A photographer from New York is under federal investigation after sharing a drone photo of Yellowstone National Park’s Grand Prismatic Spring with his 717,000 Instagram followers. The photographer’s name is Timothy McGurr, but on Instagram he’s better known as 13thwitness. After some followers commented that it was illegal to fly drones in national parks, McGurr removed the photo from his account.

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No drones allowed in Yellowstone National Park

According to the Casper Star Tribune, McGurr said:

“Unless I see specific signage or am told I can’t fly you better believe I will or I’ll certainly try to. I removed the post, something I’ve never done in my life.”

A ban on flying drones in Yellowstone National Park was not the only rule that McGurr was ignorant off. Reportedly on Instagram, he shared how he “somehow managed to drive right into the park despite the seasonal winter closure.”

“Once inside I essentially had the entire YNP to myself,” McGurr said. “When exiting the park from the same entrance I entered I was greeted with a padlock and essentially locked in. I eventually found a way out.”

Drones have been officially banned from National Parks since 2014 according to the National Park Service. McGurr removed the drone photo of Yellowstone Park’s Grand Prismatic Spring from Instagram after various people had made him aware of his illegal photo.

A spokesperson of Yellowstone National Park said “drones are not allowed in the park,” and that they “are aware of this, and rangers are looking into it.” Drones are banned in national parks around the country because they potentially harass wildlife, crash into park features and generally form a nuisance to other park visitors.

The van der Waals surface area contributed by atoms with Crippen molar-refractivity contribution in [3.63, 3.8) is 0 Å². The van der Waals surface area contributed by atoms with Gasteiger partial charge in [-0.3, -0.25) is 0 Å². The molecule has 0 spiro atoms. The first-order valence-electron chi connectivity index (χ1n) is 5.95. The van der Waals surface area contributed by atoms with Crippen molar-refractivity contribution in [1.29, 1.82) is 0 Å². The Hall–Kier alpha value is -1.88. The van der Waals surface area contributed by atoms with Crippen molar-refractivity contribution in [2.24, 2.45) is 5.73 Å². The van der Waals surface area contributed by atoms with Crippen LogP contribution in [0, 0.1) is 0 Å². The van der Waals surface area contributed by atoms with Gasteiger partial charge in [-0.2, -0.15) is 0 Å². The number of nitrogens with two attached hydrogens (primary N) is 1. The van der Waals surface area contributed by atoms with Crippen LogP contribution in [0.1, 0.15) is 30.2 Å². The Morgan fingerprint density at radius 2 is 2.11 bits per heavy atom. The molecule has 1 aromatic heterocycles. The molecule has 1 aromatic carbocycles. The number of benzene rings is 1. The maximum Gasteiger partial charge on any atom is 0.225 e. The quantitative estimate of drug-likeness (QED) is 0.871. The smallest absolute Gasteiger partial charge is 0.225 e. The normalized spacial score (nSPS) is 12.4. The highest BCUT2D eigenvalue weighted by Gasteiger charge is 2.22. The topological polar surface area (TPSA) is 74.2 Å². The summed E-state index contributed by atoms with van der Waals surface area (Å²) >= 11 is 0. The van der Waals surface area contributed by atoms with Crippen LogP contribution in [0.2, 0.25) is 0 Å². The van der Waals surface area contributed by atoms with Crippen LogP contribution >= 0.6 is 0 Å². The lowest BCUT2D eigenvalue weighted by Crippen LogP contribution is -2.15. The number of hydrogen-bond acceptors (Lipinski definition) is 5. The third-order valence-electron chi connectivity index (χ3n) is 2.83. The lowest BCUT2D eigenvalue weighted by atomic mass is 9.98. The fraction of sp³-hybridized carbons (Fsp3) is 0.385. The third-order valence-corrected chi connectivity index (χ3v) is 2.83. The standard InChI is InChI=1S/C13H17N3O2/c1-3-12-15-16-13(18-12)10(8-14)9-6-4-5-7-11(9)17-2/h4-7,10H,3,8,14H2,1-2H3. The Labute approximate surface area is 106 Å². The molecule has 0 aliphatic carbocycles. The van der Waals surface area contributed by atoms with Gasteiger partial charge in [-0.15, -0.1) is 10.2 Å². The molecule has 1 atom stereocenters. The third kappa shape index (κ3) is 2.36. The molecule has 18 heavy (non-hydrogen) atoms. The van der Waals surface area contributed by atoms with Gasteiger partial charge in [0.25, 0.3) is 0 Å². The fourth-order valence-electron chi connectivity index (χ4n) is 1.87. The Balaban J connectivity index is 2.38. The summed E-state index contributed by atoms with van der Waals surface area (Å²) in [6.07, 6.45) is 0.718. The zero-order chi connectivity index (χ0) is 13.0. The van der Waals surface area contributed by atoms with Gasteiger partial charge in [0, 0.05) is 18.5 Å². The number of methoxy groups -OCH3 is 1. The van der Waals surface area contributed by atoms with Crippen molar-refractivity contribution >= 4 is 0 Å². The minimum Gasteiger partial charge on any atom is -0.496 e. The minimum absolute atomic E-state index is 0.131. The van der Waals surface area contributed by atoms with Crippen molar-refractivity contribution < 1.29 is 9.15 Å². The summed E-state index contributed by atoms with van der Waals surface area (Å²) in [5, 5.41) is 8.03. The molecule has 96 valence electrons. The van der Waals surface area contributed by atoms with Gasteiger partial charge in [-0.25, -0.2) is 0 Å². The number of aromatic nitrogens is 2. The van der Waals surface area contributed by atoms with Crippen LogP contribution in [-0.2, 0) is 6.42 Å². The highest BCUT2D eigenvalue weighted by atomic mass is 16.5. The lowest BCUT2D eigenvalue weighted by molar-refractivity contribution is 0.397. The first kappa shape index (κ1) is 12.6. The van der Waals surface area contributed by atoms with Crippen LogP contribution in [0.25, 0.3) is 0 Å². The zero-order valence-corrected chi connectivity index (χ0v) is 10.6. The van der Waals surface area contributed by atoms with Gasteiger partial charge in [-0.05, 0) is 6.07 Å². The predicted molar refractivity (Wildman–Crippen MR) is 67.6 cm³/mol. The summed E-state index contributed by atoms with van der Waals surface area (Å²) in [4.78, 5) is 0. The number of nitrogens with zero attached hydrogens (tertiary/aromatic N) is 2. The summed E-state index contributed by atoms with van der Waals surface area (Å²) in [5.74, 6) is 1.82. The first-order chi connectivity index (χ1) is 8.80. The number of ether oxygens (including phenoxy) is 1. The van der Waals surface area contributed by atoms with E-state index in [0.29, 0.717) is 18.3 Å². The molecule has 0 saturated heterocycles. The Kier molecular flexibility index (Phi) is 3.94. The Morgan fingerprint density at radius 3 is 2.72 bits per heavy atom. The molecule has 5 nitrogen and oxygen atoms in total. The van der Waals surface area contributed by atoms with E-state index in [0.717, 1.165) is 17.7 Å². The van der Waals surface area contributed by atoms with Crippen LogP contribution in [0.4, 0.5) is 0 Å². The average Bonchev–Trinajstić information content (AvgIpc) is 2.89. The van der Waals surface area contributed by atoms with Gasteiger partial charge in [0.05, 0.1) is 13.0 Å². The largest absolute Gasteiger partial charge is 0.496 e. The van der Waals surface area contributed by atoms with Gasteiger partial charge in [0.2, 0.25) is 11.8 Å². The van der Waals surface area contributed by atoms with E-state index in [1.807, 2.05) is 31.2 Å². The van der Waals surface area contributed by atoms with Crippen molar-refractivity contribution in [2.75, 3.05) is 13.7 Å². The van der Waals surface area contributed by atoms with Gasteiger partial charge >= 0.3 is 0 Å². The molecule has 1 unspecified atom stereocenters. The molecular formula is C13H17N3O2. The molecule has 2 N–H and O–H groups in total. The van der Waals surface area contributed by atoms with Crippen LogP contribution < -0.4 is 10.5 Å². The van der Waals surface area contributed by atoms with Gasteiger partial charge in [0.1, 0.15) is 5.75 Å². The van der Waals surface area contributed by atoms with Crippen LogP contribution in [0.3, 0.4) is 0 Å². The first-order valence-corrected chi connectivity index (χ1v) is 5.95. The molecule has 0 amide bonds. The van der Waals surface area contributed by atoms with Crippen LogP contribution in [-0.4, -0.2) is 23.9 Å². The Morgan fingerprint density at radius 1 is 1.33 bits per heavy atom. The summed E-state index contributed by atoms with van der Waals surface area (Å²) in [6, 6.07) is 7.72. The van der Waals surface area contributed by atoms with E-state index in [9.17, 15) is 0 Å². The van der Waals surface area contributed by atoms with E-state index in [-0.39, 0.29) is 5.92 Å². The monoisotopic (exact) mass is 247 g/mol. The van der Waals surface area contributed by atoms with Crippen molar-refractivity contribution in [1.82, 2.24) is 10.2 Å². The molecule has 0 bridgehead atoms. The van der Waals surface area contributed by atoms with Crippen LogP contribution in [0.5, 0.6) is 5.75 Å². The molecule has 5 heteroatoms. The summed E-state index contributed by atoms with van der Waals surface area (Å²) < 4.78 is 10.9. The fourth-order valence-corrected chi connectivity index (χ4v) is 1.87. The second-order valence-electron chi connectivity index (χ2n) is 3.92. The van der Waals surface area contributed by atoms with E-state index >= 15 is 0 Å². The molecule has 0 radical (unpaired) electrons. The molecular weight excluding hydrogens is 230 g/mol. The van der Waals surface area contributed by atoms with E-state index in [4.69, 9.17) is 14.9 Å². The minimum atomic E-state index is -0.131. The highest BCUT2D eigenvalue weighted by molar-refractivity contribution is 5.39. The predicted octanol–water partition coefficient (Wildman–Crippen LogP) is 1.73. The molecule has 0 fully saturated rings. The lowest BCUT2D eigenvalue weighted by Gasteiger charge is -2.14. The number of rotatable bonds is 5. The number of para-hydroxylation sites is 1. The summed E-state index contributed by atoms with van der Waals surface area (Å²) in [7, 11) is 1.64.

“Due to serious concerns about the negative impact that flying unmanned aircraft can have for safety of visitors, staff and wildlife, they have been restricted in all but a few parks,” the Park Service said.

Dutch tourist Theodorus van Vliet crashed his drone into Yellowstone Park’s Grand Prismatic Spring back in 2014 and was fined more than $3,000. Illegally flying your drone in a national park is a misdemeanor with a maximum penalty of six months in jail and up to a $5,000 fine.

Reportedly, McGurr responded to one of his Instagram followers by saying:

“NPS just wants money. If I would have offered them 5K to fly for a photo, they would have certainly found a way to make it happen for me. I assume any and all risk/responsibility for my actions when trying to get photos should anything unfortunate happen as a result of it. That’s what real photographers do.”

In a last comment, he said, “I’ve made foolish decisions, and this probably wasn’t one I’m particularly proud of but it happened and it’s over. Lesson learned.” However, now with the federal investigation that has been launched in to his photo of Yellowstone Park’s Grand Prismatic Spring, it seems that it is not quite over yet.

Last year, landmarks such as Mount Rushmore and the Statue of Liberty were also added to the list of no-fly zones for drones. Recently officials from National Park Crater Lake had also said that they will step up enforcement of the drone ban.

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Photo: Larry Mayer, Billings Gazette

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